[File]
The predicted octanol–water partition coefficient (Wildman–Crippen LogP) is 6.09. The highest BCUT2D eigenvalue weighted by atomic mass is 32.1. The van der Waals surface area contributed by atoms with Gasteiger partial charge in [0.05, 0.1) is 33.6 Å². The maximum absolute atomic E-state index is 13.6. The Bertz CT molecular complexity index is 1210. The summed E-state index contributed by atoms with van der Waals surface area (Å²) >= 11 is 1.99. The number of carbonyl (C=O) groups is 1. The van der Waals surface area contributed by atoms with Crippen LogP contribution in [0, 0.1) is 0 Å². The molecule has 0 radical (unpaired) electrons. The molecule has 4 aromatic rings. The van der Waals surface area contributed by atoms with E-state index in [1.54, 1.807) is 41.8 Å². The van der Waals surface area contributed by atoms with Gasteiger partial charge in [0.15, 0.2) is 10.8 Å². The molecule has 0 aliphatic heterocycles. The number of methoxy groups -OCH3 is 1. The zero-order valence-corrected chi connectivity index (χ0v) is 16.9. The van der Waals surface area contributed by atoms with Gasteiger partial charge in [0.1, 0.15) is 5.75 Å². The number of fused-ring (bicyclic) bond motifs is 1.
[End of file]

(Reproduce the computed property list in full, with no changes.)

The predicted octanol–water partition coefficient (Wildman–Crippen LogP) is 6.09. The highest BCUT2D eigenvalue weighted by atomic mass is 32.1. The van der Waals surface area contributed by atoms with Gasteiger partial charge in [0.05, 0.1) is 33.6 Å². The maximum absolute atomic E-state index is 13.6. The Bertz CT molecular complexity index is 1210. The summed E-state index contributed by atoms with van der Waals surface area (Å²) >= 11 is 1.99. The number of carbonyl (C=O) groups is 1. The van der Waals surface area contributed by atoms with Crippen LogP contribution in [0, 0.1) is 0 Å². The molecule has 0 radical (unpaired) electrons. The molecule has 4 aromatic rings. The van der Waals surface area contributed by atoms with E-state index in [1.54, 1.807) is 41.8 Å². The van der Waals surface area contributed by atoms with Gasteiger partial charge in [0.15, 0.2) is 10.8 Å². The molecule has 0 aliphatic heterocycles. The number of methoxy groups -OCH3 is 1. The zero-order valence-corrected chi connectivity index (χ0v) is 16.9. The van der Waals surface area contributed by atoms with Gasteiger partial charge in [0.1, 0.15) is 5.75 Å². The number of fused-ring (bicyclic) bond motifs is 1.